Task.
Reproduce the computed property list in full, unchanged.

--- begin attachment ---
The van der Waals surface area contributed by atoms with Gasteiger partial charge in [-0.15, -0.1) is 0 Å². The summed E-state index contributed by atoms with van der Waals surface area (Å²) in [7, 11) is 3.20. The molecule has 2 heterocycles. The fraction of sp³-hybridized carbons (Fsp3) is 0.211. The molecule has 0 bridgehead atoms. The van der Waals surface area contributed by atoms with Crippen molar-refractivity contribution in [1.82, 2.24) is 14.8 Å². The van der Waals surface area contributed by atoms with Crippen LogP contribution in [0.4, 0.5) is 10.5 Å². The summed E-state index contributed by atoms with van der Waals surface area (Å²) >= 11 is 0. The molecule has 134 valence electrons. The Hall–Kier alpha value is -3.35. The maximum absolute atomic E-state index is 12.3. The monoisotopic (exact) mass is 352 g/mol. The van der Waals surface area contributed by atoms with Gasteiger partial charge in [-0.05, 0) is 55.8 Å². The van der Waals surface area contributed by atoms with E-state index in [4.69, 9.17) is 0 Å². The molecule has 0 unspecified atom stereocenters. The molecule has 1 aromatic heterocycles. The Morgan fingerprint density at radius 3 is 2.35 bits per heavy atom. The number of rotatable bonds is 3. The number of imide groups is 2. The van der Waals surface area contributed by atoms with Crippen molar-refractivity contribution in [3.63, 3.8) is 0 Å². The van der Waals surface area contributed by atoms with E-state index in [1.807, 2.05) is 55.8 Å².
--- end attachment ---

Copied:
The van der Waals surface area contributed by atoms with Gasteiger partial charge in [-0.15, -0.1) is 0 Å². The summed E-state index contributed by atoms with van der Waals surface area (Å²) in [7, 11) is 3.20. The molecule has 2 heterocycles. The fraction of sp³-hybridized carbons (Fsp3) is 0.211. The molecule has 0 bridgehead atoms. The van der Waals surface area contributed by atoms with Crippen molar-refractivity contribution in [1.82, 2.24) is 14.8 Å². The van der Waals surface area contributed by atoms with Crippen LogP contribution in [0.4, 0.5) is 10.5 Å². The summed E-state index contributed by atoms with van der Waals surface area (Å²) >= 11 is 0. The molecule has 134 valence electrons. The Hall–Kier alpha value is -3.35. The maximum absolute atomic E-state index is 12.3. The monoisotopic (exact) mass is 352 g/mol. The van der Waals surface area contributed by atoms with Gasteiger partial charge in [-0.05, 0) is 55.8 Å². The van der Waals surface area contributed by atoms with E-state index in [4.69, 9.17) is 0 Å². The molecule has 0 unspecified atom stereocenters. The molecule has 1 aromatic heterocycles. The Morgan fingerprint density at radius 3 is 2.35 bits per heavy atom. The number of rotatable bonds is 3. The number of imide groups is 2. The van der Waals surface area contributed by atoms with Crippen molar-refractivity contribution in [3.63, 3.8) is 0 Å². The van der Waals surface area contributed by atoms with E-state index in [1.807, 2.05) is 55.8 Å².